We’re talking about founders who:

  • consistently miss sprint meetings
  • forget what’s next on the product roadmap, and 
  • don’t listen when their development team raises issues discovered during development

We could be nice and say at least they don’t micromanage the development process.

But we’d rather be honest and say they barely manage it at all! 

Mistake #7: No Product Roadmap!

A product roadmap outlines your SaaS’s vision, priorities, and steps needed.

It aligns a team, manages expectations, and ensures everyone works towards the same objectives. 

Some first time founders don’t bother with a product roadmap, building with zero clarity on future plans.

Instead, they take it a day at a time and end up spending many days going in circles.

If you’re a first time founder, make sure you put together a solid product roadmap.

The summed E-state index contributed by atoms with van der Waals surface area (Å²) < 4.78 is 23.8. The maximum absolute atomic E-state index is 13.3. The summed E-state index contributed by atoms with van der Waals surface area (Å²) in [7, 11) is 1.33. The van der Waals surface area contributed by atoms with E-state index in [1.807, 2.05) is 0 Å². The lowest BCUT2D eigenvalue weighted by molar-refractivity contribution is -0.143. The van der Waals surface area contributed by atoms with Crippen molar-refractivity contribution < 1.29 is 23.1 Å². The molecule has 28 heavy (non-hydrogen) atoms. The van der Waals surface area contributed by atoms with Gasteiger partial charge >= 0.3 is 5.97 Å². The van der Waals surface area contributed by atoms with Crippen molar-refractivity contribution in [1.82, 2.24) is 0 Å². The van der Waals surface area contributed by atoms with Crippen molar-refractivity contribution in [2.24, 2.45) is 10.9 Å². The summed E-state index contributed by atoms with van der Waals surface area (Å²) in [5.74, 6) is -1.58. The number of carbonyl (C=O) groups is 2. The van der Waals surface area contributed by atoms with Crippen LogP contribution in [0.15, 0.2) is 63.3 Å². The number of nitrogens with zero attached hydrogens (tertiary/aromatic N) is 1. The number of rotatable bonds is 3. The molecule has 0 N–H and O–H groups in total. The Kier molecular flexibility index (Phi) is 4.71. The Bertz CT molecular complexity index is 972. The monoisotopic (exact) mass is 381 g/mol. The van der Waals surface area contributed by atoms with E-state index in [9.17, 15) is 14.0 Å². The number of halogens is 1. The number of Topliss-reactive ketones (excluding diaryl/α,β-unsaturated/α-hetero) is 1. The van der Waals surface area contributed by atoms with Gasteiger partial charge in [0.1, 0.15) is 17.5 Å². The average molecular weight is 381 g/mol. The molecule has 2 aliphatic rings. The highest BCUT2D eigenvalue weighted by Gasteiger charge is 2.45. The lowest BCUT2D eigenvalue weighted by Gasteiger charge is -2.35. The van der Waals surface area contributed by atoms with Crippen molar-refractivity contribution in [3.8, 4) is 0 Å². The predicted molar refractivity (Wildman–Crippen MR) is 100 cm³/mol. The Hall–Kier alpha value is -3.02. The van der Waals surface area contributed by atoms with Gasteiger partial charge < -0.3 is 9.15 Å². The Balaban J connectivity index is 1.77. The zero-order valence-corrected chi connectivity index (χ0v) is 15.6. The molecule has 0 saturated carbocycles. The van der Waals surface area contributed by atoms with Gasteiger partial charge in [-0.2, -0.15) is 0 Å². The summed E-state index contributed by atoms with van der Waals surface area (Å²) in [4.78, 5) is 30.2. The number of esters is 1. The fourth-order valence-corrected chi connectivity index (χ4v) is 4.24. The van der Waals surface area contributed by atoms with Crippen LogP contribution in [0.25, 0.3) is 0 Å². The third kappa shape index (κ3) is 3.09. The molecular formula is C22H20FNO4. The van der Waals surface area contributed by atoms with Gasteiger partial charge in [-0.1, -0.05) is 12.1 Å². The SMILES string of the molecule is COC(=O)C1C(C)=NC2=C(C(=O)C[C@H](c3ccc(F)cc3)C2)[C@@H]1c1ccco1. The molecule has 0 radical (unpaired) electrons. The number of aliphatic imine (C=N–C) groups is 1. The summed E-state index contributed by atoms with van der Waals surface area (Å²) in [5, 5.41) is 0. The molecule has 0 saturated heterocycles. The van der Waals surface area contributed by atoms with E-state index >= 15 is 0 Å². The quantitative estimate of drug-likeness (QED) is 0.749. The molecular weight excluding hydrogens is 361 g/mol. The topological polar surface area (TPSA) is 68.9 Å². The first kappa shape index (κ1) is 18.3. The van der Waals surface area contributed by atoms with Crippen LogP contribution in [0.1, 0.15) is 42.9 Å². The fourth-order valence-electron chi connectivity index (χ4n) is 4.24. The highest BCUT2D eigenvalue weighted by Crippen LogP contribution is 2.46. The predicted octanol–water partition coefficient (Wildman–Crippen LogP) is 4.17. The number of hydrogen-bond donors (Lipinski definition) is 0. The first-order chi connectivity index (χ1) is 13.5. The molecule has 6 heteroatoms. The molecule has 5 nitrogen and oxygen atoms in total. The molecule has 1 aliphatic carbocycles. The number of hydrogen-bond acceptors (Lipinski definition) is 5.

Mistake #6: Overcomplicating the SaaS

God bless first-time founders who insist on adding too many features too quickly. 

They won’t say it but we know it’s because they’re anxious to please every customer.

And we know that’s because they don’t really know who they’re selling to. 

(By the way, this can all be traced to no proper product roadmap, but we digress)

During early stages of development, every additional feature delays the launch of a SaaS and gives competitors more time to be the first to market.

By the time they launch, they’ve lost their USP and first-mover advantage.

Mistake #5: No Onboarding Strategy

First-time founders often assume their SaaS is too simple to need onboarding as part of the UX.

But even the simplest SaaS can be complicated in the hands of first-time users.